Newcastle United’s impressive campaign continued. Sir Bobby Robson’s side did trail twice at home to Bolton Wanderers but came back to win 3-2 with the winning goal coming from Craig Bellamy. After their bright start which had seen a maximum haul of points back in August, Bolton were now in the bottom three.

It wasn’t a happy reunion for Robbie Fowler in his first meeting with Liverpool FC since his £11 million transfer to Leeds United in November 2001. Liverpool were in devastating form at Elland Road, crushing the home side 4-0 with Emile Heskey scoring twice. Liverpool overtook Arsenal to move into third place with three successive victories for stand-in manager Phil Thompson. Having been top on New Years’ Day, Leeds were now down to sixth and nine points off the pace. Their title challenge looked as good as over.

Having resigned from his position as Aston Villa manager, John Gregory returned to his former club Derby County and made a winning start. Lee Morris scored a very scrappy goal to ensure the Rams edged out Tottenham Hotspur 1-0 at Pride Park. After four successive defeats, the victory kept Derby just about in touch with the pack above them in the scrap to survive.

Going in the wrong direction were Blackburn Rovers. After a positive start to their Premier League return, Graeme Souness’ side were going through a trough in terms of their league results. Their fifth reverse in six games came at Upton Park, losing 2-0 to West Ham United. This left Blackburn only above the relegation zone on goal difference  and it was a far cry from the corresponding fixture earlier in the season when the former Premier League champions had thrashed the Hammers 7-1.

Meanwhile, Ipswich Town were going in the right direction. The 2000-2001 surprise packages recorded their seventh victory in eight games with a 2-1 success away to Everton. Ipswich had climbed to 12th and were just three points off eighth place as they were recovering brilliantly from their horrific start to the campaign. Sadly for George Burley, a heavy defeat to Liverpool FC in their very next game would start a worrying drop down the table towards eventual relegation from the top-flight.

What else happened in February 2002?

  • There is sad news from Buckingham Palace as the Queen’s sister; Princess Margaret dies after suffering a stroke. She was 71.
  • The Winter Olympics take place in Salt Lake City and Great Britain win a gold medal thanks to the women’s curling team.
  • Actor John Thaw, best-known for playing lead roles in Inspector Morse and Kavanagh QC, dies just seven weeks after his 60th birthday.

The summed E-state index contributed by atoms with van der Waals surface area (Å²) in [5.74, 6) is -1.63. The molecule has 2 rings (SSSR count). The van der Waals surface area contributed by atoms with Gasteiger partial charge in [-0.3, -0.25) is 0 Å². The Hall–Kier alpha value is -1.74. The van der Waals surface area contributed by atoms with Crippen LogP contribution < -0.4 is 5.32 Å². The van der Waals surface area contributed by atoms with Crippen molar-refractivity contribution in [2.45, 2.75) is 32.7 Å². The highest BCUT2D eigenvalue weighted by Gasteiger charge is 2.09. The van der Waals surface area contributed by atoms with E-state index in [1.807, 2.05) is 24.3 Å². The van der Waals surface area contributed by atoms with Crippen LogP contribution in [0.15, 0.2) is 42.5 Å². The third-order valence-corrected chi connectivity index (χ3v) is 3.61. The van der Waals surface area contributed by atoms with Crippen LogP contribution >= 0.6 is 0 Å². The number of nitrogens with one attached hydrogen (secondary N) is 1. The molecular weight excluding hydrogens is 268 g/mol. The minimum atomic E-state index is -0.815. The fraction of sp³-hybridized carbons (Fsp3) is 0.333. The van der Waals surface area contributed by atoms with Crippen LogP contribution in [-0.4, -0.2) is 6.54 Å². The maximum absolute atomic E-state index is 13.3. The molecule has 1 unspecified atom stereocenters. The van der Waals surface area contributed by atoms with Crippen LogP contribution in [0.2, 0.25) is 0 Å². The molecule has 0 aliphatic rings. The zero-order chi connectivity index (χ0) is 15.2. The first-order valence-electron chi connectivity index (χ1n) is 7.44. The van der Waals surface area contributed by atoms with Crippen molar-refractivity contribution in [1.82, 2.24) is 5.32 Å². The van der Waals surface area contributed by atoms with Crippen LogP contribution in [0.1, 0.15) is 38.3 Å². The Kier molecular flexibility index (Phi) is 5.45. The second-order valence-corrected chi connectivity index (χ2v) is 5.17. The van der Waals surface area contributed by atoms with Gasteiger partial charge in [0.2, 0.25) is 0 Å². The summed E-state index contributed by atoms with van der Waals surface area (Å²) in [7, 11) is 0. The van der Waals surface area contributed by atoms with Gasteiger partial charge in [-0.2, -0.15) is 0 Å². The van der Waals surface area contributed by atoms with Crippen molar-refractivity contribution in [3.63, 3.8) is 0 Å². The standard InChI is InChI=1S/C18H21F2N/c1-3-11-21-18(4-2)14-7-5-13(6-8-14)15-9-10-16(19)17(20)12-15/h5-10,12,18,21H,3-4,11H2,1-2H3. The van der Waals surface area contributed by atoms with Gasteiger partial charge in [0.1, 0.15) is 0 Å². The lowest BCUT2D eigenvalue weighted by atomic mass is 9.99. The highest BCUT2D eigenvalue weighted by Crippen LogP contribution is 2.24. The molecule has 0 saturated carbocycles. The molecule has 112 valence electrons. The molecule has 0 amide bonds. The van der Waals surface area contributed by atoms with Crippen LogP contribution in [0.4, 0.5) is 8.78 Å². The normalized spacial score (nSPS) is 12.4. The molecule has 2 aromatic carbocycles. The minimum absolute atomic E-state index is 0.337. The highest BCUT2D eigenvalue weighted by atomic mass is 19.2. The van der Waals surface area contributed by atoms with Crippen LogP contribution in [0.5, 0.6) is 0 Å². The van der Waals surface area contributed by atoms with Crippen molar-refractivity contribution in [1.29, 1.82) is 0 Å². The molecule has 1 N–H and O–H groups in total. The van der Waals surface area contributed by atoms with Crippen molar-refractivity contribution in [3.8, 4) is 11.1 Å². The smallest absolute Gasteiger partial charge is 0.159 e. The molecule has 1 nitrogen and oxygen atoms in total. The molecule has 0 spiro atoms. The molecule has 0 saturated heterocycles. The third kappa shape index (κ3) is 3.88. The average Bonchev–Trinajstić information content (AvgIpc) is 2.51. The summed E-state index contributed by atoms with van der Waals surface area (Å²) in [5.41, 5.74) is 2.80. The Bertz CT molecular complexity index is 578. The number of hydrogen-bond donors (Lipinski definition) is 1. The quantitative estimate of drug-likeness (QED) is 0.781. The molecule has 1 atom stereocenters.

• Saturday nights get a new hit as the first series of Pop Idol concludes on ITV. Over 8.7 million votes are casted as Will Young beats Gareth Gates to win the competition.
  • The trial of the former president of Yugoslavia, Slobodan Milosevic begins in The Hague.
  • More than 2,000 jobs disappear when Ford ends 90 years of British car production after the last Fiesta model is completed in Dagenham.

Premier League Rewind: 7th-8th November 1998

Results: Aston Villa 3-2 Tottenham Hotspur, Blackburn Rovers 1-2 Coventry City, Charlton Athletic 0-0 Leicester City, Liverpool FC 1-2 Derby County, Nottingham Forest 0-1 Wimbledon, Southampton 3-3 Middlesbrough, Arsenal 1-0 Everton, Leeds United 2-1 Sheffield Wednesday, Manchester United 0-0 Newcastle United, West Ham United 1-1 Chelsea

The 7th-8th November 1998 weekend would be one of shattering blows for an Italian striker, the end of ‘The Boot Room’ regime at a leading Premier League club and a wonderful debut for another forward in the Midlands.

The big news going into this round of games was Aston Villa’s acquisition of the ex-Manchester United forward Dion Dublin. Villa had pipped Blackburn Rovers to the signature of Dublin, who had decided to call time on his four-year spell as the leading marksman at Coventry City.

Just 48 hours after arriving at Villa Park, Dublin made his Aston Villa debut as the league leaders welcomed Tottenham Hotspur. With virtually his first opportunity, he scored after 31 minutes. Four minutes later, he made it 2-0 with another composed finish and when Stan Collymore made it 3-0 two minutes into the second half, John Gregory’s side were going to be staying as the table toppers. Despite two late goals from Darren Anderton and Ramon Vega, Villa held on for a 3-2 victory which looked more comfortable than the actual scoreline suggested. Gregory’s side were still unbeaten after 11 matches and finished the weekend two points clear. For new Tottenham manager George Graham, it was just one win from his first four matches in the post and Spurs sat a below-par 14th in the table.

Only three places above them were Liverpool FC. The Reds had won just one of their last seven matches and that run got worse when Derby County won 2-1 at Anfield. Early goals inside the first 30 minutes from Kevin Harper and Paulo Wanchope spearheaded Derby to an amazing victory. The pressure was growing on Liverpool’s wisdom of appointing joint-managers. It was Gerard Houllier and Roy Evans in the dugout together and the latter was taking most of the flak. Less than a week later, Evans had parted company with the club and Houllier would take sole charge of the team. The final link to ‘The Boot Room’ which had dominated Anfield for over 30 years had been severed.